Deceptively Using Bankruptcy to Repair Credit
In your effort to get solvent, be on the alert for ads that offer seemingly quick fixes. While the ads pitch the promise of debt relief, they rarely say that their relief may be in the form of bankruptcy.
Although bankruptcy is one option to deal with financial problems, it's generally considered the option of last resort because of its long-term negative impact on your creditworthiness. A bankruptcy stays on your credit report for ten years, and can hinder your ability to get credit, a job, insurance, or even a place to live.
The truth is you can help yourself to re-build a better credit record. Start by contacting your creditors as soon as you realize you can't make the payments. If you need help working out a payment plan and a budget, contact your local credit counseling service. Also, check with your employer, credit union or housing authority for no- or low-cost credit counseling programs.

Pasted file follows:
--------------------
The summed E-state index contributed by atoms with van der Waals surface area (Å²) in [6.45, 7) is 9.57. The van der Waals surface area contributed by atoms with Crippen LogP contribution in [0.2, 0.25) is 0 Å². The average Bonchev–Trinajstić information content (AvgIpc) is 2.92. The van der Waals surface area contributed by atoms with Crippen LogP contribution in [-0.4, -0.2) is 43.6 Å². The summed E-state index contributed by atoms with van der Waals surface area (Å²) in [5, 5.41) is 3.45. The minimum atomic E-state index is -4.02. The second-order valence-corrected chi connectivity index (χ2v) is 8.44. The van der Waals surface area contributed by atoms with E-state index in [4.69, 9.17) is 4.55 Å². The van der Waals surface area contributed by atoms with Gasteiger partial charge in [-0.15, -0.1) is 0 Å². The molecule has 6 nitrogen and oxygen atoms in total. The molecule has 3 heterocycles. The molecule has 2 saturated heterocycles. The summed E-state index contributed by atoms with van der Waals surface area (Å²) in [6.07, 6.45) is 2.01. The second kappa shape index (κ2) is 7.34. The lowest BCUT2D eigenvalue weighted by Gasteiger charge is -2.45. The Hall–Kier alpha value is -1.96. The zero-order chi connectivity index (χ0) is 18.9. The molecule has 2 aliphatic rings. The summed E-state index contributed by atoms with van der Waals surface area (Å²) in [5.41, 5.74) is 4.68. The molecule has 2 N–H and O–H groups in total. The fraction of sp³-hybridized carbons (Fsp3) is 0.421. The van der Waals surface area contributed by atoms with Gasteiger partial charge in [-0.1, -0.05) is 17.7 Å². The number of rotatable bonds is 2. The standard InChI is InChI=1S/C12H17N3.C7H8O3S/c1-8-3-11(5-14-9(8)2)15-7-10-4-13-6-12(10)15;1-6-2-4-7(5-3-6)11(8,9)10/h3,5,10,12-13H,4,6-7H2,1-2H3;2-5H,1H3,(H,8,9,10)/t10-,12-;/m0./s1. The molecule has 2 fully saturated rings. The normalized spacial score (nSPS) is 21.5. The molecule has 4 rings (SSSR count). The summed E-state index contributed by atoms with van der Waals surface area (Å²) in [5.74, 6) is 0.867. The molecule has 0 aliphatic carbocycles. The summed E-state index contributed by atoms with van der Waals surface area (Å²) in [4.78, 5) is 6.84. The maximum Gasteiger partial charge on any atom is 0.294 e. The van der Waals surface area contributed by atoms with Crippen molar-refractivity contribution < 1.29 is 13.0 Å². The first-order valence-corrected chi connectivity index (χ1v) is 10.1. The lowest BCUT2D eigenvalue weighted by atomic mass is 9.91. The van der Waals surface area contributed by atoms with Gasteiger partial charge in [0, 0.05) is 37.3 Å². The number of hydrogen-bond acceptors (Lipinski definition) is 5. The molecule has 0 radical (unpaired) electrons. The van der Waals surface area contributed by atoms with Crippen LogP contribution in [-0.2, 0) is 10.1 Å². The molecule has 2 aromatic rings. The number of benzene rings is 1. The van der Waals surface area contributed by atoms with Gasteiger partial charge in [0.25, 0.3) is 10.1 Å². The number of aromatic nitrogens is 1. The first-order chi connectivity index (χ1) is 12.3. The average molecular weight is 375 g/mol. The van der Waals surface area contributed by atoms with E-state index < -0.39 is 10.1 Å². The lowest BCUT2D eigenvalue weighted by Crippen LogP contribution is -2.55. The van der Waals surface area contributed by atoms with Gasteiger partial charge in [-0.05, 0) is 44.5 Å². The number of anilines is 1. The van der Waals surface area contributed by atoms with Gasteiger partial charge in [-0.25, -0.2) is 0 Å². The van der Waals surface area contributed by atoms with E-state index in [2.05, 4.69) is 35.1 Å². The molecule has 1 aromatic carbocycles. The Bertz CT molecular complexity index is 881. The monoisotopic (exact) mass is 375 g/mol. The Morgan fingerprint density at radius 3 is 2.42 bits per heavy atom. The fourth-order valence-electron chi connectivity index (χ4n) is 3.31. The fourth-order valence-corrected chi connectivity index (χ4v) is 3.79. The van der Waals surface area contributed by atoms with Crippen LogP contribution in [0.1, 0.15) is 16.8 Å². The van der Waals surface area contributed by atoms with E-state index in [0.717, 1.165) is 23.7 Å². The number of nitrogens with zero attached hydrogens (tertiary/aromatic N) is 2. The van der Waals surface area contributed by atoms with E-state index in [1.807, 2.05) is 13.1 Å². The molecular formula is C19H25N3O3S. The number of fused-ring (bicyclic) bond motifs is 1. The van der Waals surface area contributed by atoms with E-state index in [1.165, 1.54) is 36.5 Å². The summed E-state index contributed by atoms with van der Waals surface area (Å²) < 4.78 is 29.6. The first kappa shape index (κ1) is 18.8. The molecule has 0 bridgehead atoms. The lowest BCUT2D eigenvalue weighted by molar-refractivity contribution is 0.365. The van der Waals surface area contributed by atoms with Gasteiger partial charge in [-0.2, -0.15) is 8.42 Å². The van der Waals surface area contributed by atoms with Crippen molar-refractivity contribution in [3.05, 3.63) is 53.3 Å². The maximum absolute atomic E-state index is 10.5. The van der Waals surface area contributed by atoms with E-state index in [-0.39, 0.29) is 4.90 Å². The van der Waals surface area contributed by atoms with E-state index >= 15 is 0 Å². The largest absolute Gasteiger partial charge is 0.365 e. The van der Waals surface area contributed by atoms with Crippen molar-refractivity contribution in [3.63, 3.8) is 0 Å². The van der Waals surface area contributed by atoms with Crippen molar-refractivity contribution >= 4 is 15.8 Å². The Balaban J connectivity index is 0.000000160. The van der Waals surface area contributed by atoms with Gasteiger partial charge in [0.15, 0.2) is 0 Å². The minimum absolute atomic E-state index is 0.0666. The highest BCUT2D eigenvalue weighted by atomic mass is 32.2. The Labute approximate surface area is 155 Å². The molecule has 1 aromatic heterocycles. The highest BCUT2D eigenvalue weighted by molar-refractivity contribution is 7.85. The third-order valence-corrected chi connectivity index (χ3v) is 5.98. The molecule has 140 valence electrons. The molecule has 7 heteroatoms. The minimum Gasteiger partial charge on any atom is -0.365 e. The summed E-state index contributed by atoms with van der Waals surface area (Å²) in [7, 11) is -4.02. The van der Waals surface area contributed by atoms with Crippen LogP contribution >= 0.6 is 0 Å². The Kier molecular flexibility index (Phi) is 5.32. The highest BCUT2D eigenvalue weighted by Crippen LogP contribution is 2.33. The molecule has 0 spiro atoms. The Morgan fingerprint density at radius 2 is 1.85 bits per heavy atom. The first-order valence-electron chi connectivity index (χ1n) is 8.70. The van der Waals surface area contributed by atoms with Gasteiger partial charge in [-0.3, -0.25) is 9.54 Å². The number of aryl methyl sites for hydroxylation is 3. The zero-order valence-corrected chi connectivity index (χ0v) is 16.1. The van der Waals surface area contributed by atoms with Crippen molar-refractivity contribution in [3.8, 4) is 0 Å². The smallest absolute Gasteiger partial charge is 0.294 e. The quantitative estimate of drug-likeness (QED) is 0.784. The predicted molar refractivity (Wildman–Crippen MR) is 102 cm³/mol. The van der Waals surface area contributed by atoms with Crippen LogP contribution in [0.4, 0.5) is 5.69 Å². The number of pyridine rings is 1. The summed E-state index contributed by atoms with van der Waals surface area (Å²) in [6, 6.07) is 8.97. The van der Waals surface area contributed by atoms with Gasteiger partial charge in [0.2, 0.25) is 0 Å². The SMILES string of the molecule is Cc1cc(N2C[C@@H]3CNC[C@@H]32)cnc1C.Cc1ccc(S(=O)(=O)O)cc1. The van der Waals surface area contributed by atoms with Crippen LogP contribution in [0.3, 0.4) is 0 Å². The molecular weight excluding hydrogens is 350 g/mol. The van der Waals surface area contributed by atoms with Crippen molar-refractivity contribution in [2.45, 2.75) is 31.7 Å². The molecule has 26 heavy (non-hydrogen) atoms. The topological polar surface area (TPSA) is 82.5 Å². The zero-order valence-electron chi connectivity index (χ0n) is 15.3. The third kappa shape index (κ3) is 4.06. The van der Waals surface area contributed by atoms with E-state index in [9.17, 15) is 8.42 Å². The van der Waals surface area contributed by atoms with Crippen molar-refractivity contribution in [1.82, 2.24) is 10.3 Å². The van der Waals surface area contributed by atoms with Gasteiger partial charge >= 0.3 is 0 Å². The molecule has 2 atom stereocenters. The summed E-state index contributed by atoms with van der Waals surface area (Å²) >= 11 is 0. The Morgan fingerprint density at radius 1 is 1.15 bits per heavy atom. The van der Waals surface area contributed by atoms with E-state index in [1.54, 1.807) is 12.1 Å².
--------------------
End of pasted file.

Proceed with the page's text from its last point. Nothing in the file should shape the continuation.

If none of these options is possible, bankruptcy may be the likely alternative. In the U.S. there are two kinds of personal bankruptcy: Chapter 13 and Chapter 7. The consequences of bankruptcy are significant and require careful consideration.
Chapter 13, also know as a reorganization, allows you to keep property, such as a mortgaged house or car, that you otherwise might lose. Reorganization may allow you to pay off a default during a period of three to five years, rather than surrender any property.
Chapter 7, known as a straight bankruptcy, involves liquidating all assets that are not exempt in your state. Exempt property may include work-related tools and basic household furnishings.
Some property may be sold by a court-appointed official or turned over to creditors. You can file for Chapter 7 only once every six years. Both types of bankruptcy may get rid of unsecured debts and stop foreclosures, repossessions, garnishments, utility shut-offs, and debt collection activities.
Personal bankruptcy usually does not erase child support, alimony, fines, taxes, and some student loan obligations.
Wells of Justice is a group of victims and victim advocates working to inform the public on what they feel is a miscarriage of justice operating through the U.S. Bankruptcy Court in Rockford, Illinois. Visit their web site at www.wellsofjustice.com